• 45°

Perriello Leads Way On New Industry

Editor, The Herald:

For our region to flourish economically, it's crucial that we create high paying, private sector jobs and industries worth investing in. Our Congressman, Tom Perriello, is leading the way on this issue by positioning Southside Virginia in the forefront of the development of new energy technologies.

The development of Miscanthus giganteus, a large perennial grass hybrid, is particularly exciting for farmers and landowners. Miscanthus, once converted into a condensed liquid form, can be used for fuel, and to produce plastic and adhesives. Miscanthus is economically attractive to farmers for reasons including the following:

• It can be harvested with a standard forage implement and can be stored in dry form, chopped or pelletized.

• It needs normal additives to the soil in the first year, herbicides in the first and second year, but nominal soil inputs and no herbicides by the third year.

• After maturity, Miscanthus lasts at least 30 years.

• One acre of Miscanthus can be converted into 1,200 gallons of cellulosic ethanol. (Corn yields about 450 to 500 gallons per acre, and switchgrass yields about 700 gallons per acre).

As Tom has said, our area's rich agricultural heritage positions us to be the leader in developing biofuels that will increase America's energy security and create new jobs. On September 3, Tom announced that the Institute for Advanced Learning and Research in Danville had been awarded an incentive grant of $734,759 from the U.S. Department of Energy's Office of Science for research aimed at accelerating genetic plant breeding programs for Miscanthus and similar plants for energy production.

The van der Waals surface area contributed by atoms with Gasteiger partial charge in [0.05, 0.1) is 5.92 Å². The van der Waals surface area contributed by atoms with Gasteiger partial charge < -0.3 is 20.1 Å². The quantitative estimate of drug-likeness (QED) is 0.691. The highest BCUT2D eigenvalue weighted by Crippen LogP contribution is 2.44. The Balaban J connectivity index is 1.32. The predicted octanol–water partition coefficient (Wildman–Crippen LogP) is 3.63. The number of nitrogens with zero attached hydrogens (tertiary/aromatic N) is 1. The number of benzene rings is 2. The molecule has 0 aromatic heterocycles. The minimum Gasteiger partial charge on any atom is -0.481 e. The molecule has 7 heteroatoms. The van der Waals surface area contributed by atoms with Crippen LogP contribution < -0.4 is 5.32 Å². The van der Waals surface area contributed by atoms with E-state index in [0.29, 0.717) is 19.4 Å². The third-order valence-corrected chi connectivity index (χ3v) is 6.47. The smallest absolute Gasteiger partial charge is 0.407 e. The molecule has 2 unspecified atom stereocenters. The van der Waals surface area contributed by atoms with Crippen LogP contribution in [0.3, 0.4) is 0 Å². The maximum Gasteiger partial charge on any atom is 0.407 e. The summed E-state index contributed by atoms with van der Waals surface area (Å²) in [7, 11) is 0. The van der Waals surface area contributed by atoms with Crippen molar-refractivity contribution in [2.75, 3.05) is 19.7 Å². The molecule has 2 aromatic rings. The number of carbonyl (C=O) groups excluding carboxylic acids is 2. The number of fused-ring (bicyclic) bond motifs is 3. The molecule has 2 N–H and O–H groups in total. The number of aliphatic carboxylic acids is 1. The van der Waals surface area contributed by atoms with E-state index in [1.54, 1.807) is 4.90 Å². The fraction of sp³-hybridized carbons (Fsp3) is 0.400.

Tom knows that our region has all of the components needed to see this new industry develop and prosper from natural resources to people to technical expertise and research support. Please join me in voting for Tom Perriello on November 2 so that we can keep Tom working for us in Washington and Miscanthus can take root and grow in Southside Virginia.

Laura Keohane

Farmville